Reduced state funding to public institutions. The removal of tenure from state statutes. Attempts to silence faculty. Michael Bernard-Donals takes on these issues and other crises in higher education in The Vulnerability of Public Higher Education, exploring how values once used to justify higher education—the democratization of knowledge, the fostering of expertise, the creation of well-informed citizens, and critical engagement with issues—have been called into question.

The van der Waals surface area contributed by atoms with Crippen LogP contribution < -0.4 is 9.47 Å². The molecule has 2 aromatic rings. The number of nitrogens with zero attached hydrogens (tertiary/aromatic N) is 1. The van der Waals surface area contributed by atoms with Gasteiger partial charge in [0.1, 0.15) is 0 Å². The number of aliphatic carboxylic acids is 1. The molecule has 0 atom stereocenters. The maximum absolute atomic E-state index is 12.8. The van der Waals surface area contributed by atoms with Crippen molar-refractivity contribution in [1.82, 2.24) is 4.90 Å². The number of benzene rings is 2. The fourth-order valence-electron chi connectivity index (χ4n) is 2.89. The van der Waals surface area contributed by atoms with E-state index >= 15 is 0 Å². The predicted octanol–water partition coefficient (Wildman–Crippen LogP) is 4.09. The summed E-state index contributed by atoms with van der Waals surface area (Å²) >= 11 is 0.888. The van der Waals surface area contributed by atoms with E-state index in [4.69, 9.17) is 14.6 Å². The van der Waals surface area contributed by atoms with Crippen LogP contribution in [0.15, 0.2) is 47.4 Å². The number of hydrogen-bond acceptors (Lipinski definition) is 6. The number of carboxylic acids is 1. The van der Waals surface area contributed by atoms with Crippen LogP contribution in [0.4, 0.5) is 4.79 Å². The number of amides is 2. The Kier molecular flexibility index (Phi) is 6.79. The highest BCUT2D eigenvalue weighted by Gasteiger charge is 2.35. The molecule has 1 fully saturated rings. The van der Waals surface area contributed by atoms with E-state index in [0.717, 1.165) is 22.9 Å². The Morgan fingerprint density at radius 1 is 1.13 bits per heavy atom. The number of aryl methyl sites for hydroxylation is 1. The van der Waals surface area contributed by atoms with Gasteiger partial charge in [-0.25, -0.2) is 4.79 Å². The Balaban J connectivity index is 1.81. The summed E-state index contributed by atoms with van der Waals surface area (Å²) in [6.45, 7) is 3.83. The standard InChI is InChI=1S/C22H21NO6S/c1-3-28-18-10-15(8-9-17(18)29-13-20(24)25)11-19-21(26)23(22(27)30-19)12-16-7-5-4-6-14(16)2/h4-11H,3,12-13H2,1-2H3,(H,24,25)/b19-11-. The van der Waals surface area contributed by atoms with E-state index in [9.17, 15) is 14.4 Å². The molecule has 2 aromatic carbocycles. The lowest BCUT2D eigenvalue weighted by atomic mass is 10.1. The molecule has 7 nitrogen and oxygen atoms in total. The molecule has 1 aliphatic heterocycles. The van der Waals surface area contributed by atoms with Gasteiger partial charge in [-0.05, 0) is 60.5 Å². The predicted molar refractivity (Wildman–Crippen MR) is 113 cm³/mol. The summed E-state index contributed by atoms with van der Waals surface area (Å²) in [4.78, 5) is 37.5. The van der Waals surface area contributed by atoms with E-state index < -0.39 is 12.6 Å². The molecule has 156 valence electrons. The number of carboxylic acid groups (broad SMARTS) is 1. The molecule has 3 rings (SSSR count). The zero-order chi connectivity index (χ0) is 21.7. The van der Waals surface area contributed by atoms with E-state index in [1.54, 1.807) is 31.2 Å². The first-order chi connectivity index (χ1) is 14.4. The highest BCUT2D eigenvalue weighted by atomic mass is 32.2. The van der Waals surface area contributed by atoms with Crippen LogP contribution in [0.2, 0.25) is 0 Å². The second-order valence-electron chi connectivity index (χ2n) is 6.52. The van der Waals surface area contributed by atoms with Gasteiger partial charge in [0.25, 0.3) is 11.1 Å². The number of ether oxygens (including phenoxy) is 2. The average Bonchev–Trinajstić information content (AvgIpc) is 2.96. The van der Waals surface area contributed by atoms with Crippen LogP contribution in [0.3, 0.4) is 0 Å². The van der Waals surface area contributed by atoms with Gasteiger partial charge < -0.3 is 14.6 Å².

Bernard-Donals argues that public higher education, especially the work of faculty, has become vulnerable—socially, politically, professionally—and this book takes seriously the idea of vulnerability, suggesting that university faculty see it not as an encumbrance to their work but as an opportunity to form relations of solidarity with one another through mutual recognition and shared, albeit different forms of, precarity. Through a series of case studies on faculty rights and responsibilities, the efficacy of diversity initiatives, and tenure and academic freedom, Bernard-Donals employs a rhetorical perspective to show how vulnerability can reshape faculty work and provide ways to shift the relations of materiality and power while opening up new forms of deliberation, engagement, and knowledge production.